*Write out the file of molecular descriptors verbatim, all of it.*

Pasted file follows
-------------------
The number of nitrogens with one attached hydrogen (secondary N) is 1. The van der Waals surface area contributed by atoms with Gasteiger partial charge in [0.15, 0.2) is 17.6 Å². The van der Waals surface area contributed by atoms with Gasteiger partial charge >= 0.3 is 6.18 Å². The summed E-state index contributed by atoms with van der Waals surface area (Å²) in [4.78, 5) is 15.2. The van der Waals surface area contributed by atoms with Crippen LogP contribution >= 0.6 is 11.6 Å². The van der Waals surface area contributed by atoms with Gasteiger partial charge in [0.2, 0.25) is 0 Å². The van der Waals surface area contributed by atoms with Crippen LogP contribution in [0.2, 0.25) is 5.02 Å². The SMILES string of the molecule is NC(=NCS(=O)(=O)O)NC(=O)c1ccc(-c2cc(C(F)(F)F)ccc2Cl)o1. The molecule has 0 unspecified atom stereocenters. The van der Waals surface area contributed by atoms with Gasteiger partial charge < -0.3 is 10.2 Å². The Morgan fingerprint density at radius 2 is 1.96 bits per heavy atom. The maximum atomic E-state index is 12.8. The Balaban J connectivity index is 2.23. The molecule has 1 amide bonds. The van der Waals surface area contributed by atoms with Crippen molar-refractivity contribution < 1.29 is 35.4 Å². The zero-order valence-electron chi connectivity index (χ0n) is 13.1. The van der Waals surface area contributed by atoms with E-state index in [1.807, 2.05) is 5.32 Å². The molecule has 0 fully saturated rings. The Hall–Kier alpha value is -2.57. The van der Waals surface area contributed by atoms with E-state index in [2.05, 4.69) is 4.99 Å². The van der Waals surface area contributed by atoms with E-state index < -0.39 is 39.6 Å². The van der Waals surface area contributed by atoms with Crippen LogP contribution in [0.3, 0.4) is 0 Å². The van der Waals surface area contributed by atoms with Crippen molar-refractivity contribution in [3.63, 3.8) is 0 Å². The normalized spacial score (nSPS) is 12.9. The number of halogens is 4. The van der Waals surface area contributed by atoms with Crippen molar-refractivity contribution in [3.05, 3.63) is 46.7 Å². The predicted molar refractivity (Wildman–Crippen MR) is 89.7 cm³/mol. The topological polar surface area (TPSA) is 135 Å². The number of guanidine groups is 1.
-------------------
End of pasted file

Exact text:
The number of nitrogens with one attached hydrogen (secondary N) is 1. The van der Waals surface area contributed by atoms with Gasteiger partial charge in [0.15, 0.2) is 17.6 Å². The van der Waals surface area contributed by atoms with Gasteiger partial charge >= 0.3 is 6.18 Å². The summed E-state index contributed by atoms with van der Waals surface area (Å²) in [4.78, 5) is 15.2. The van der Waals surface area contributed by atoms with Crippen LogP contribution >= 0.6 is 11.6 Å². The van der Waals surface area contributed by atoms with Gasteiger partial charge in [0.2, 0.25) is 0 Å². The van der Waals surface area contributed by atoms with Crippen LogP contribution in [0.2, 0.25) is 5.02 Å². The SMILES string of the molecule is NC(=NCS(=O)(=O)O)NC(=O)c1ccc(-c2cc(C(F)(F)F)ccc2Cl)o1. The molecule has 0 unspecified atom stereocenters. The van der Waals surface area contributed by atoms with Gasteiger partial charge < -0.3 is 10.2 Å². The Morgan fingerprint density at radius 2 is 1.96 bits per heavy atom. The maximum atomic E-state index is 12.8. The Balaban J connectivity index is 2.23. The molecule has 1 amide bonds. The van der Waals surface area contributed by atoms with Crippen molar-refractivity contribution < 1.29 is 35.4 Å². The zero-order valence-electron chi connectivity index (χ0n) is 13.1. The van der Waals surface area contributed by atoms with E-state index in [1.807, 2.05) is 5.32 Å². The molecule has 0 fully saturated rings. The Hall–Kier alpha value is -2.57. The van der Waals surface area contributed by atoms with E-state index in [2.05, 4.69) is 4.99 Å². The van der Waals surface area contributed by atoms with E-state index < -0.39 is 39.6 Å². The van der Waals surface area contributed by atoms with Crippen LogP contribution in [0.3, 0.4) is 0 Å². The van der Waals surface area contributed by atoms with Crippen molar-refractivity contribution in [3.63, 3.8) is 0 Å². The normalized spacial score (nSPS) is 12.9. The number of halogens is 4. The van der Waals surface area contributed by atoms with Crippen molar-refractivity contribution in [3.05, 3.63) is 46.7 Å². The predicted molar refractivity (Wildman–Crippen MR) is 89.7 cm³/mol. The topological polar surface area (TPSA) is 135 Å². The number of guanidine groups is 1.